MANHASSET, NY – The first ever FIFA World Cup in-game water break in the Portugal-U.S. game on Sunday reinforces the need to take in water before working up a sweat and remaining hydrated, a New York emergency room doctor says.
“It is critical that the players ingest a high volume of fluids before stepping on the field, ensuring their own safety,” said Jason D’Amore, MD, an emergency medicine doctor at North Shore University Hospital in Manhasset.
When the groundbreaking water break occurred in the 39th minute of the match, the temperature was hovering in the mid to low nineties.
Dr. D’Amore also says that dehydration can lead to serious injuries, including muscle cramps, strains, and even seizures, while detailing how these frightening injuries and debilitating effects occur.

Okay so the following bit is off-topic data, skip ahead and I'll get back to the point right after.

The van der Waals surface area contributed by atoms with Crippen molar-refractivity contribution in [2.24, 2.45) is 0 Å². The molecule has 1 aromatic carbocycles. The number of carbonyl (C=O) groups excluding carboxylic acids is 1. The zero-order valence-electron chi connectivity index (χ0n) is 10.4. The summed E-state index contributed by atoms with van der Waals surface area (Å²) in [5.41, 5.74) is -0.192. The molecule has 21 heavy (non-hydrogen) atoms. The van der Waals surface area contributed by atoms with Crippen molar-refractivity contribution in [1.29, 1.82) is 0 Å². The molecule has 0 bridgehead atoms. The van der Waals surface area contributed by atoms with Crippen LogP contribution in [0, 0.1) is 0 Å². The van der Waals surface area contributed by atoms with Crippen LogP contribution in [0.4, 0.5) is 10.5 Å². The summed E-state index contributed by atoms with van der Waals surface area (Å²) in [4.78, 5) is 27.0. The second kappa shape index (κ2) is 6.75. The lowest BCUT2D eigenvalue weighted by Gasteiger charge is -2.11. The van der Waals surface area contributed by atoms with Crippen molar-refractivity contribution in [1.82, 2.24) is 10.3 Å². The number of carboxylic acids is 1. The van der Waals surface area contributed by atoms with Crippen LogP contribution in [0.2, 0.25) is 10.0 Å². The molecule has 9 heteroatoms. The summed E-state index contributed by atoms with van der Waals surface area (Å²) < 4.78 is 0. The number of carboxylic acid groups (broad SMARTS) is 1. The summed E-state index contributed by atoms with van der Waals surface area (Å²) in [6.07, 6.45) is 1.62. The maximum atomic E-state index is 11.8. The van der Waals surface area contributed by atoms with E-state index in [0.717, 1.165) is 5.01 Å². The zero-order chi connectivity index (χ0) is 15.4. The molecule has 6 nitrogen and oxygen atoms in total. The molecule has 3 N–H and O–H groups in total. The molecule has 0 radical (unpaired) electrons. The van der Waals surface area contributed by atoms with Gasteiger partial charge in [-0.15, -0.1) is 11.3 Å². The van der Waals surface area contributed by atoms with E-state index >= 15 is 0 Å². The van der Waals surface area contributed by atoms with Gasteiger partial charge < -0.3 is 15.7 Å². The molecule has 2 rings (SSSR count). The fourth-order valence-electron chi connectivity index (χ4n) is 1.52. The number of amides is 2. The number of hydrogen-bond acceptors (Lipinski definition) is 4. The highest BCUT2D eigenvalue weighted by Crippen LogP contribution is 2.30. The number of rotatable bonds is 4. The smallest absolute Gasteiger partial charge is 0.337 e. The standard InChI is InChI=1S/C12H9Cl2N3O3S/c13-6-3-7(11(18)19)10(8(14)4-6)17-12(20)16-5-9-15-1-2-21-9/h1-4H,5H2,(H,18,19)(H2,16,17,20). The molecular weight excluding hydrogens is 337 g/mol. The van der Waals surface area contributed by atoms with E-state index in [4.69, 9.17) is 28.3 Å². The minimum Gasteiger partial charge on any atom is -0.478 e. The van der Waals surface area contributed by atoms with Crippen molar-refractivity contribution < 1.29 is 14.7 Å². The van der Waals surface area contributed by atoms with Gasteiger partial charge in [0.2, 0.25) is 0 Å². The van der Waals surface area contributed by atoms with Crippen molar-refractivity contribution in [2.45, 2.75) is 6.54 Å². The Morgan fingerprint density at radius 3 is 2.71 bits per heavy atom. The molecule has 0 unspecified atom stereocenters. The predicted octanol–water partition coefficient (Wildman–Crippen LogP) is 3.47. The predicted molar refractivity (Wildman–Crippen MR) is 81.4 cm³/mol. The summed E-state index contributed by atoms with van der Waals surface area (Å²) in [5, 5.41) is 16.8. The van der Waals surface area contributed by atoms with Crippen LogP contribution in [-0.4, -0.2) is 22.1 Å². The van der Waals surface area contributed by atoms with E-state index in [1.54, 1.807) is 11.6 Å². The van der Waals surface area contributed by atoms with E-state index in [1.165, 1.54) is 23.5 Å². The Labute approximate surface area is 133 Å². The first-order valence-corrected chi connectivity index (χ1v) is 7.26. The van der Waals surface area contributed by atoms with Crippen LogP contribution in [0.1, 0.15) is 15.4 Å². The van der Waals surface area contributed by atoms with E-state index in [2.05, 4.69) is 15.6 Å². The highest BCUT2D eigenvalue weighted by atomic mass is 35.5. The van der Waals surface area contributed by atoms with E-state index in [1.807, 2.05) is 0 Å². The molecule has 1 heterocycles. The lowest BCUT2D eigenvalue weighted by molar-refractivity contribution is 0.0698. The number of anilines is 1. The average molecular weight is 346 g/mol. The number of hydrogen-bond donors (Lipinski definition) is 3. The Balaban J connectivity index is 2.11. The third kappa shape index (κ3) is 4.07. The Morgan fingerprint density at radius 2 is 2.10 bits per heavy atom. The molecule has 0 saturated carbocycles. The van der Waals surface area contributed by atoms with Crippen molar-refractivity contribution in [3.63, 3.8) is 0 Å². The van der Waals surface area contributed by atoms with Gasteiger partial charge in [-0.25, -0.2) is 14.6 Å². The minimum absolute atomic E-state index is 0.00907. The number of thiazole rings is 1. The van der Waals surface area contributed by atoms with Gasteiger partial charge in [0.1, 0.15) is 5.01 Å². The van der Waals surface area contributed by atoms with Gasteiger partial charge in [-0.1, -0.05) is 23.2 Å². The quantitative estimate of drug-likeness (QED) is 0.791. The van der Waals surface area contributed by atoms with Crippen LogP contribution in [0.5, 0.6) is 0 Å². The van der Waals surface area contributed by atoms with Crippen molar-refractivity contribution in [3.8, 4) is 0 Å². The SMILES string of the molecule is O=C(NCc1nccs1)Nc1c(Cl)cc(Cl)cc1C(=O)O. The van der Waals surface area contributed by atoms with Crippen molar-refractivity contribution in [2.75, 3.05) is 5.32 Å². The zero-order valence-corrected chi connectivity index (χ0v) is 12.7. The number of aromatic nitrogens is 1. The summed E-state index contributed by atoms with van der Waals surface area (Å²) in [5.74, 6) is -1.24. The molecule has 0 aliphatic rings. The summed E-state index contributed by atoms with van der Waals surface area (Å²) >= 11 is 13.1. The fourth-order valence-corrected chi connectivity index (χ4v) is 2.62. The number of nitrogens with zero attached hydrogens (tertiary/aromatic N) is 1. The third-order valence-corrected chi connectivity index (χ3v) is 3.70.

“The players at the FIFA World Cup games are competing under extreme circumstances, with the heat and humidity taking a drastic toll on their physical health.” Dr. D’Amore says.“In a humid environment like Brazil, the players’ sweat, rather than evaporating from their body, which allows the body to cool down, is either dripping off them or sticking to them. This maintains their high internal temperature, sustaining their excessive sweating, and effecting their muscle function and joint cushioning.”